In a Collaborative Divorce the parties agree not to go to court but instead agree to resolve all of their issues through negotiation. It is not an adversarial method, but instead is a team approach. Each party selects an attorney trained in the Collaborative Process. The team is completed with a neutral mental health professional to aid in communication and a neutral financial expert to expedite the handling of financial issues. If there are children involved, as in this case, a child specialist, may be added to the team. Divorcing through the Collaborative method keeps the parties out of court, and enables them to reach a divorce agreement by communicating and addressing the needs and interests of each other and their children.

Using the Collaborative Process would have, from the very onset, shielded Angelina, Brad and their six children from the immediate glare of the media because there would have been no petition filed to start the process. Outside of the Courts and the public eye they would have been able to negotiate the terms of their divorce and to provide together for the welfare and future of their children.

If Angelina and Brad used the Collaborative Process to divorce, the headline could have been: “Angelina and Brad Reach An Amicable Divorce Settlement Out Of Court, The Details Of Which Remain Private.”

Who Gets Custody of Fido in the Divorce?

According to the New York Post article, Dogs are the new kids in NYC custody battles, “A 2014 survey from the American Academy of Matrimonial Lawyers (AAML) found a 27 percent increase in the number of couples who have fought over custody of a pet during the past five years.”

Traditionally, the New York courts have considered the family pet as personal property. The standard for deciding who gets the pet, even when there was a divorce or break-up of domestic partners, had more to do with who was technically the owner (i.e., who bought the dog, and paid for its upkeep), rather than considering the emotional attachment that a person has to a pet.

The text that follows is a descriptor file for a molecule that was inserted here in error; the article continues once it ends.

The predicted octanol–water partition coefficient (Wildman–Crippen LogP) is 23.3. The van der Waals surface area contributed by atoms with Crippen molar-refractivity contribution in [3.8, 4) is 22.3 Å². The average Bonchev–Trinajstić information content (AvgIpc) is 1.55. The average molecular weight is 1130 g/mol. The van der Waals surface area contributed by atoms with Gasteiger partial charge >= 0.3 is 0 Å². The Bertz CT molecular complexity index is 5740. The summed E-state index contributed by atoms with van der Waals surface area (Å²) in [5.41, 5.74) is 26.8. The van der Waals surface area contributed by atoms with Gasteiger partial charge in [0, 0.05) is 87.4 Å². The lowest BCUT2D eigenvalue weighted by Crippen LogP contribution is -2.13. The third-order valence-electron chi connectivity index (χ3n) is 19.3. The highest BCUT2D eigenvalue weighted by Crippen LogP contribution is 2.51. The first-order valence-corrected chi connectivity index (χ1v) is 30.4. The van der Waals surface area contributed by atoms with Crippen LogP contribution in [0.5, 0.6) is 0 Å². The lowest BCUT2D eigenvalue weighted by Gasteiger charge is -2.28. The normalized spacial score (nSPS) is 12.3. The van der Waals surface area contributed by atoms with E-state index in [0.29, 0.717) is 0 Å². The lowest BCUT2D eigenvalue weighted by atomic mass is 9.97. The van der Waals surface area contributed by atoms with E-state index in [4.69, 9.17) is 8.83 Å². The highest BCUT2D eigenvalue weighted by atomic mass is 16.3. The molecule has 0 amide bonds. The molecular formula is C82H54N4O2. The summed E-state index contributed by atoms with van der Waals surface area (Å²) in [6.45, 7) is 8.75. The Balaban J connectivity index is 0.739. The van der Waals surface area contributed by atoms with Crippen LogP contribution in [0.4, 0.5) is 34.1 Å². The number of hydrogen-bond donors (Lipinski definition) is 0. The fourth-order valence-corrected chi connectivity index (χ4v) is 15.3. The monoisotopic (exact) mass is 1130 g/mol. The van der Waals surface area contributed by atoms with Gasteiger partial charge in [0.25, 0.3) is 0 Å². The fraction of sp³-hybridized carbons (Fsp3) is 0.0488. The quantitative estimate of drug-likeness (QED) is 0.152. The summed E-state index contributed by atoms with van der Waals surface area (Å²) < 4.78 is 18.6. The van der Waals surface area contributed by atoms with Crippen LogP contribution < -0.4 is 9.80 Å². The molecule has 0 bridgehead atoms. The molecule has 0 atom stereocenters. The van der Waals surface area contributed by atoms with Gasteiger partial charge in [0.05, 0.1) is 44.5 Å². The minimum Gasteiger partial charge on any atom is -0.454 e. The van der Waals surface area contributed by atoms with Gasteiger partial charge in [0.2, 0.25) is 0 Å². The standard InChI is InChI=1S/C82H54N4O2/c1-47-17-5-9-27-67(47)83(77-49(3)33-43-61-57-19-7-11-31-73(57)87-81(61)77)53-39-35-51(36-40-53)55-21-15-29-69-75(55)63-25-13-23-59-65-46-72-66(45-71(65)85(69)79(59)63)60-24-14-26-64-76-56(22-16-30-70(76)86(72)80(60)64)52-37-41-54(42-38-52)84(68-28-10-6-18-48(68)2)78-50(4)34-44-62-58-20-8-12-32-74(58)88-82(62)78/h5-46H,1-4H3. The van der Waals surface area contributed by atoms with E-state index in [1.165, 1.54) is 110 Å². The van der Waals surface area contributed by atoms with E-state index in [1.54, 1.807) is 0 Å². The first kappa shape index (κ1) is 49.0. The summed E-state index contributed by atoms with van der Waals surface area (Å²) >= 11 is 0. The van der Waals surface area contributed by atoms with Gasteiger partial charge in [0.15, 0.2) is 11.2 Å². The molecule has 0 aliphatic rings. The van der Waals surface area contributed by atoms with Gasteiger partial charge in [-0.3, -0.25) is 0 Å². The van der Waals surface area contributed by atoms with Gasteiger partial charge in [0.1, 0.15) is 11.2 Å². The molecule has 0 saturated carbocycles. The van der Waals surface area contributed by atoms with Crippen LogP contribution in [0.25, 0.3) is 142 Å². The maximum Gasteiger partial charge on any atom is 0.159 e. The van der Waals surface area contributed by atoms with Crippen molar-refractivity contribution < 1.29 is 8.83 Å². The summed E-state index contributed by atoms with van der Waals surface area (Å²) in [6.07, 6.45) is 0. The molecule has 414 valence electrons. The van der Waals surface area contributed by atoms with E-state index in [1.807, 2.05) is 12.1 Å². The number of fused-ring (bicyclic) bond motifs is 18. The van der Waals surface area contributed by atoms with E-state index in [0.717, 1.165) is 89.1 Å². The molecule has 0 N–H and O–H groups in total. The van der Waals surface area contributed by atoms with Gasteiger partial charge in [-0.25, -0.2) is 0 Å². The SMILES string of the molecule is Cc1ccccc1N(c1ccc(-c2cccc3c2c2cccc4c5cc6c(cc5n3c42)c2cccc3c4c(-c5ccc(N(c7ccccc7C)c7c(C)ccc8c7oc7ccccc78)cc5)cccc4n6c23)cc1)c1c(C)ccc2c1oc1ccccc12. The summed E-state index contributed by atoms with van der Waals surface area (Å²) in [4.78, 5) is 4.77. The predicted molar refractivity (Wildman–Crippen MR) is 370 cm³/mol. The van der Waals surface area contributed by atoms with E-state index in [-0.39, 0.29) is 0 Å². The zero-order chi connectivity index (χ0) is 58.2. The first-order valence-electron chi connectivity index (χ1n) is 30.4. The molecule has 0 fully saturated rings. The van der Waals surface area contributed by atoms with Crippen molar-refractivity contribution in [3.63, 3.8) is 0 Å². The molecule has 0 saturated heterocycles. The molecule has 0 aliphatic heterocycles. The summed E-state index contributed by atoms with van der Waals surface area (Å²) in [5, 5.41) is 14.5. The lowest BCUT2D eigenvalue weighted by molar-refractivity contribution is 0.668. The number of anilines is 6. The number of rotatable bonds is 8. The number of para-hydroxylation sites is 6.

However, New York County Supreme Court Justice Matthew F. Cooper recognized inTravis v. Murray that “labeling a dog ‘property’ fails to describe the value human beings place upon the companionship that they enjoy with a dog. A companion dog is not a fungible item, equivalent to other items of personal property.” In the Travis case, the fate of a two and a half year-old dachshund named Joey was at stake. What’s a judge to do?

Once coming to that conclusion, and leaning heavily on the manner in which contested child custody cases are decided, Judge Cooper determined that the more reasonable way to decide “who gets the dog” was to have a one day hearing and make a decision based on the “best interests for all concerned.”

People who love their dogs almost always love them forever. But with divorce rates at record highs, the same cannot always be said for those who marry. All too often, onetime happy spouses end up as decidedly unhappy litigants in divorce proceedings. And when those litigants own a dog, matrimonial judges are called upon more and more to decide what happens to the pet that each of the parties still loves and each them still wants.

Now, while it is laudable that pets might not be treated as mere chattel in the context of divorce, or cohabiting partners, the courts are already overburdened resolving family breakups. But, litigation is not the only way to resolve the fight over Fido or the clash over Kitty.

Collaborative Divorce is a kinder, gentler approach to resolve family disputes, whether the goal is for parties to obtain a divorce, to settle matters of child custody, resolve support, etc. Collaborative Divorce is equally applicable to matters of pet custody.

Using the Collaborative approach, the parties agree to settle their issues outside of Court using attorneys trained to work together applying mediation principles to resolve their issues. Each party is represented by his/her own attorney, but the parties and their respective counsel work as a team rather than as adversaries. The parties progress to reach their goal by arriving at a solution that is, to quote Judge Cooper, in the “best interests of all concerned.”

The difference, however, in using the Collaborative Process is that rather than having a judge make a decision for you, you work out an agreement together that suits you, your family and your pet. Communication is the key, and the Collaborative Process provides the means to reach an amicable resolution for co-parenting whether parenting children or precious family pets.